The rule of law necessitates that law is accessible and clear so that citizens of a state are aware of the boundaries of the law, which they must obey. The rule of law also applies to government and guarantees certain basic rights such as presumption of innocence until proven guilty, not to be arbitrarily detained without due process and right to fair trial in an independent court. All the executive and judicial organs of a state must uphold the rule of law because nobody is above the law. 
Brief analysis of the system of governance in Islam
It is well known that the system of governance in Islam is the Khilafah (caliphate). This system is well rooted both in the Islamic shari’ah and the history of Islam. It is a system that is quite unlike the Western democratic paradigm. The Prophet Muhammad صلى الله عليه وسلم said, “The Prophets ruled over the children of Israel; whenever a prophet died, another prophet succeeded him, but there will be no more prophet after me. There will soon be khulafah and they will number many. Fulfil the bayah [i.e. pledge of allegiance] to them one after another and give them their dues for Allah will verily account them about what He سبحانه وتعالى entrusted them with”. 
The Khalifah is the guardian of the people and his task is to ensure that the shari’ah is implemented so that justice prevails. Allah says,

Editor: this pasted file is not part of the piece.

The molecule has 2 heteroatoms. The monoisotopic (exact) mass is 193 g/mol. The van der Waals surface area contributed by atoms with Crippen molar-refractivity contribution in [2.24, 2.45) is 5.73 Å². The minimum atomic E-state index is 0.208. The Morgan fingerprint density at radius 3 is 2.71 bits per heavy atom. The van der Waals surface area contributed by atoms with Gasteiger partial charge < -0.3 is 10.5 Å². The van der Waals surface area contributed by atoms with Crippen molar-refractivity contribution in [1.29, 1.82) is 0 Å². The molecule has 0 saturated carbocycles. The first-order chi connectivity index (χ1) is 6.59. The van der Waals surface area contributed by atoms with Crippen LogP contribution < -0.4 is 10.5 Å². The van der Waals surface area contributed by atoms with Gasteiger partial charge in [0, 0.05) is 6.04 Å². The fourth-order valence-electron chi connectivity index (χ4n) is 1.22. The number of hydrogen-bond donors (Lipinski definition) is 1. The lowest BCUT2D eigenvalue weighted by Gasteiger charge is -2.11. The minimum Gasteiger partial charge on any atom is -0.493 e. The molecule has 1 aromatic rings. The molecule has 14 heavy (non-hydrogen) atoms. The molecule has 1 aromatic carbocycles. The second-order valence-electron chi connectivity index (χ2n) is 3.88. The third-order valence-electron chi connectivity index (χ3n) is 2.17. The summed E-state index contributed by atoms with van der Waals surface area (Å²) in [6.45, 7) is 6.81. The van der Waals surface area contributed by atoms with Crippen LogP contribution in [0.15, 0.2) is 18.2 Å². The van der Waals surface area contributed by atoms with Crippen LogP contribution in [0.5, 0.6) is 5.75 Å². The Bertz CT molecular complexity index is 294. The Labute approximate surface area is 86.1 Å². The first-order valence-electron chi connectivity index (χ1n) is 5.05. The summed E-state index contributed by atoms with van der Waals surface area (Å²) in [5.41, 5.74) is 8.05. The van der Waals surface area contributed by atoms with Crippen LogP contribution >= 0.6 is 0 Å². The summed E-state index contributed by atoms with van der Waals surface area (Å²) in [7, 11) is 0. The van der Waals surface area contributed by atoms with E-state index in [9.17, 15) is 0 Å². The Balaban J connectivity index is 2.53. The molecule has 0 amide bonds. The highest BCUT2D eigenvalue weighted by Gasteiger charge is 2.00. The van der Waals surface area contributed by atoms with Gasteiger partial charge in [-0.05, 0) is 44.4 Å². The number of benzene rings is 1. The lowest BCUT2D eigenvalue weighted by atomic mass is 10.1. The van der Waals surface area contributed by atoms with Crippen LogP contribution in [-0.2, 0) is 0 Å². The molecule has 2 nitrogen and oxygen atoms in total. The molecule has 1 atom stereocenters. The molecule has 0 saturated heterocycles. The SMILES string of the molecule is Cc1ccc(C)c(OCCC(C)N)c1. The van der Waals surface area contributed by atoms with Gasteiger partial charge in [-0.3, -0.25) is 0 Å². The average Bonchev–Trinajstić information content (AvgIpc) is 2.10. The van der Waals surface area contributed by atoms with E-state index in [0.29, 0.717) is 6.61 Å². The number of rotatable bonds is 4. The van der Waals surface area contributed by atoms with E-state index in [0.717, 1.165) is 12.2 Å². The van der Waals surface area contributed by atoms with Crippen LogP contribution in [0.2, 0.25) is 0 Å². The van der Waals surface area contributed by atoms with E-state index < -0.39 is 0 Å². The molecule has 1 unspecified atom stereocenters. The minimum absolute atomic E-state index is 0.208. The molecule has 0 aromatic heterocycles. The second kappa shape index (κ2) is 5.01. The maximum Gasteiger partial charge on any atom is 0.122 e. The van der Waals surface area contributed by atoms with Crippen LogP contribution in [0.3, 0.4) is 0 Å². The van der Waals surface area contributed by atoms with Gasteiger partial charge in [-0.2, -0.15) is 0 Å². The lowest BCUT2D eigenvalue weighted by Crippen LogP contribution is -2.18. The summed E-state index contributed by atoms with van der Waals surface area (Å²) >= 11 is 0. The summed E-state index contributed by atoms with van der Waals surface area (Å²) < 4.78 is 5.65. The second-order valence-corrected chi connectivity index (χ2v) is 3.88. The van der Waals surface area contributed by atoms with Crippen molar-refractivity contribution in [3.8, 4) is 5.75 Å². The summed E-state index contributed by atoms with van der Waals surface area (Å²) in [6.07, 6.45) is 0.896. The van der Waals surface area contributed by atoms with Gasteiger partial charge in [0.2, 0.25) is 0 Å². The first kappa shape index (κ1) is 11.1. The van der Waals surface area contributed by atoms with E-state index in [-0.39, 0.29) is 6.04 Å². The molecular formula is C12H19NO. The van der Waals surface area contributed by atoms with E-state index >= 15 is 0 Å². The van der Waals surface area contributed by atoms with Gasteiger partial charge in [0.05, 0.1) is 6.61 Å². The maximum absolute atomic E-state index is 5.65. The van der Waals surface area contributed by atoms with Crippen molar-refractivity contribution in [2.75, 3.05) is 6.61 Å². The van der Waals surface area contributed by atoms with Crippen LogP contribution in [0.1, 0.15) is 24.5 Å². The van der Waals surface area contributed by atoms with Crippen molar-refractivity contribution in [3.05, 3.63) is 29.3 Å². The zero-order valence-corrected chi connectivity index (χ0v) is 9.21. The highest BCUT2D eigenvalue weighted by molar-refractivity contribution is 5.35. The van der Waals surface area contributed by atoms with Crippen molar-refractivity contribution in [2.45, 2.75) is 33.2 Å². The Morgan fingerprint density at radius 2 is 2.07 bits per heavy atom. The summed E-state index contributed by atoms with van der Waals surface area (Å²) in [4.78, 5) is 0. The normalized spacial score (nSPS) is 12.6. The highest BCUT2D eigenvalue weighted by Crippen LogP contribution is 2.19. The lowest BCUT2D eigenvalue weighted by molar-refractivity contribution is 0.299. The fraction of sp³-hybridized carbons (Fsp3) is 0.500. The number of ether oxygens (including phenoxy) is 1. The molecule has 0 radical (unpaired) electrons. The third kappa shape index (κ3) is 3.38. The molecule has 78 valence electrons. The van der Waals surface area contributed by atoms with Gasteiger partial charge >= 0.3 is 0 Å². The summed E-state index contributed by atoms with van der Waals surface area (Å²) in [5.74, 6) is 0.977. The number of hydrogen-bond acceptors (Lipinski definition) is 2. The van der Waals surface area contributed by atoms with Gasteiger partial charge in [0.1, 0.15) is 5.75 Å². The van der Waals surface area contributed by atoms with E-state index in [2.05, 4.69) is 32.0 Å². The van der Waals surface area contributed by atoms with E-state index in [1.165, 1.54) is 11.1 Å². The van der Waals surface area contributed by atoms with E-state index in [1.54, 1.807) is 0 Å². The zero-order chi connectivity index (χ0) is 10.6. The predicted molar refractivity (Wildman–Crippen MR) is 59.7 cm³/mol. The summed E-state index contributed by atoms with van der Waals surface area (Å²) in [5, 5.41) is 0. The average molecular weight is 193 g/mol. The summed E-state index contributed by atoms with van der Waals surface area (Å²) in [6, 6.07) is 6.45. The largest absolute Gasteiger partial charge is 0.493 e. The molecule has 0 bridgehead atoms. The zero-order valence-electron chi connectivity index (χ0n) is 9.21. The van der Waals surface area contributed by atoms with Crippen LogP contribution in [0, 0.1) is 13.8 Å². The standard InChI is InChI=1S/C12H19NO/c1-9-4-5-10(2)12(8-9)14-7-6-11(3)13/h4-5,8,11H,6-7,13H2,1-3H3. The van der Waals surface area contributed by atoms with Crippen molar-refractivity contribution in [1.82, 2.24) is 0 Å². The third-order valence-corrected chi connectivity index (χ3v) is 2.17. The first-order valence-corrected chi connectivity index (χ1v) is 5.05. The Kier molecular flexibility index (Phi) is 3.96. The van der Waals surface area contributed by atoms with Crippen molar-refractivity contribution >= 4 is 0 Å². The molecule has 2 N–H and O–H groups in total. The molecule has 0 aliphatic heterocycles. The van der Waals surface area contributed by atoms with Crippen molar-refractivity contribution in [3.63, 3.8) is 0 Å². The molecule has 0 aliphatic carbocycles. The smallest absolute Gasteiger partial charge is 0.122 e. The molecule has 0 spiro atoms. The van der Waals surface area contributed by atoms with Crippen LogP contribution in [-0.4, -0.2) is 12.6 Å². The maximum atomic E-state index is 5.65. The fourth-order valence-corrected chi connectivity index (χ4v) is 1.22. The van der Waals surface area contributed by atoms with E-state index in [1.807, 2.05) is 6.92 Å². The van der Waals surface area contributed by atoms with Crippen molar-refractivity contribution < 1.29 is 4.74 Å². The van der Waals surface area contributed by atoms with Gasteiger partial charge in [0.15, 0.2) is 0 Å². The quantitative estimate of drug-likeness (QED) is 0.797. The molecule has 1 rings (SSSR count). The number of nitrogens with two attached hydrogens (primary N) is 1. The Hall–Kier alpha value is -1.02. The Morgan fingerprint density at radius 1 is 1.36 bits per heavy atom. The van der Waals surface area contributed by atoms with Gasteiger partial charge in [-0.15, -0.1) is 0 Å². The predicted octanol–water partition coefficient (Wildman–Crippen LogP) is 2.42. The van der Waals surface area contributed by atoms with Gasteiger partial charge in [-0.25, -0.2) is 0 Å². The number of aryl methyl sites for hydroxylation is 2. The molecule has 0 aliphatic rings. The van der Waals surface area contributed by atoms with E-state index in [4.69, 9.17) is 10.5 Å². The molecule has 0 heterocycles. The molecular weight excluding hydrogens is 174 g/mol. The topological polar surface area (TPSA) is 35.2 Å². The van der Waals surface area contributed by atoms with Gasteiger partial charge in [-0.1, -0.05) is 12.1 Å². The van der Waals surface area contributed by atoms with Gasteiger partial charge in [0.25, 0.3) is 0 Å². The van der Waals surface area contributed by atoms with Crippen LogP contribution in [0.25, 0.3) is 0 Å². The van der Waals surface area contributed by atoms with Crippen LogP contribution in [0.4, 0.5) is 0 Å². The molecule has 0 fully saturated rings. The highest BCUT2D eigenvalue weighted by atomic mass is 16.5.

وَإِنْ حَكَمْتَ فَاحْكُمْ بَيْنَهُمْ بِالْقِسْطِ ۚ إِنَّ اللَّهَ يُحِبُّ الْمُقْسِطِينَ
“And if you judge, judge with justice between them. Verily, Allah loves those who act justly”. 
Under the Khilafah, there is no separate legislature because the power of legislation lay not in man but in the Creator of man. Allah says,
فَاحْكُمْ بَيْنَهُمْ بِمَا أَنْزَلَ اللَّهُ
“So judge between them by what Allah has revealed…” 
Allah also says,
إِنِ الْحُكْمُ إِلَّا لِلَّهِ
“The command (or the judgement) is for none but Allah”. 
Sovereignty belongs to the laws of Allah, the shari’ah, not the people. It is the Khalifah who implements the shari’ah in the lands of Islam. As imam Abu’l Hasan al-Mawardi (died 450 AH) states, “Imamate is prescribed to succeed prophethood as a means of protecting the deen [Islam] and of managing the affairs of this world”.